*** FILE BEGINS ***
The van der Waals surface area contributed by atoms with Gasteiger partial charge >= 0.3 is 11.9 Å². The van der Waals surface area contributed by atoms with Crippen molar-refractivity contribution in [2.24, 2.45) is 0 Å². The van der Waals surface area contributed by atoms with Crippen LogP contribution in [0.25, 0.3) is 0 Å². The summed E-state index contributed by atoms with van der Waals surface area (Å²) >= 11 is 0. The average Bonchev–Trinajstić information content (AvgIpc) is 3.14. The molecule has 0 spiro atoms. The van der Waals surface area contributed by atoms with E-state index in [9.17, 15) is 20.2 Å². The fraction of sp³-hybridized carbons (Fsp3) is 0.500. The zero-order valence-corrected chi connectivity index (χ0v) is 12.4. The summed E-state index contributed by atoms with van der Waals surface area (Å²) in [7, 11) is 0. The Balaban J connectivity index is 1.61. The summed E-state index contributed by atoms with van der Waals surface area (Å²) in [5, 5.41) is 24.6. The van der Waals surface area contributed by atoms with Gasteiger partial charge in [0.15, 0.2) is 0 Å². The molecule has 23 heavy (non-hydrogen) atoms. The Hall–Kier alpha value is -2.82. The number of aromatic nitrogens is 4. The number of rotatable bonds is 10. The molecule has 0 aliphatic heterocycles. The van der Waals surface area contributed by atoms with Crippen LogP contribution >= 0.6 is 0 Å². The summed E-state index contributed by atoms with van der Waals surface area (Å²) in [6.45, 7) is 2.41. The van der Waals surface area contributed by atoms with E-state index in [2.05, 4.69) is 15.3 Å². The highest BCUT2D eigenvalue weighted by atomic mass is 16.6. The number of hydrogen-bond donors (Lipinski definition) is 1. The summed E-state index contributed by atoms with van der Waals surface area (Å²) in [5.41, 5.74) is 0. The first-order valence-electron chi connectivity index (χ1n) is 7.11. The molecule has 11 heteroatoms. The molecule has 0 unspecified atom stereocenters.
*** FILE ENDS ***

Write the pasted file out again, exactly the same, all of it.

The van der Waals surface area contributed by atoms with Gasteiger partial charge >= 0.3 is 11.9 Å². The van der Waals surface area contributed by atoms with Crippen molar-refractivity contribution in [2.24, 2.45) is 0 Å². The van der Waals surface area contributed by atoms with Crippen LogP contribution in [0.25, 0.3) is 0 Å². The summed E-state index contributed by atoms with van der Waals surface area (Å²) >= 11 is 0. The average Bonchev–Trinajstić information content (AvgIpc) is 3.14. The molecule has 0 spiro atoms. The van der Waals surface area contributed by atoms with E-state index in [9.17, 15) is 20.2 Å². The fraction of sp³-hybridized carbons (Fsp3) is 0.500. The zero-order valence-corrected chi connectivity index (χ0v) is 12.4. The summed E-state index contributed by atoms with van der Waals surface area (Å²) in [7, 11) is 0. The Balaban J connectivity index is 1.61. The summed E-state index contributed by atoms with van der Waals surface area (Å²) in [5, 5.41) is 24.6. The van der Waals surface area contributed by atoms with Gasteiger partial charge in [0.15, 0.2) is 0 Å². The molecule has 23 heavy (non-hydrogen) atoms. The Hall–Kier alpha value is -2.82. The number of aromatic nitrogens is 4. The number of rotatable bonds is 10. The molecule has 0 aliphatic heterocycles. The van der Waals surface area contributed by atoms with Crippen LogP contribution >= 0.6 is 0 Å². The summed E-state index contributed by atoms with van der Waals surface area (Å²) in [6.45, 7) is 2.41. The van der Waals surface area contributed by atoms with E-state index in [2.05, 4.69) is 15.3 Å². The highest BCUT2D eigenvalue weighted by atomic mass is 16.6. The number of hydrogen-bond donors (Lipinski definition) is 1. The summed E-state index contributed by atoms with van der Waals surface area (Å²) in [5.41, 5.74) is 0. The first-order valence-electron chi connectivity index (χ1n) is 7.11. The molecule has 11 heteroatoms. The molecule has 0 unspecified atom stereocenters.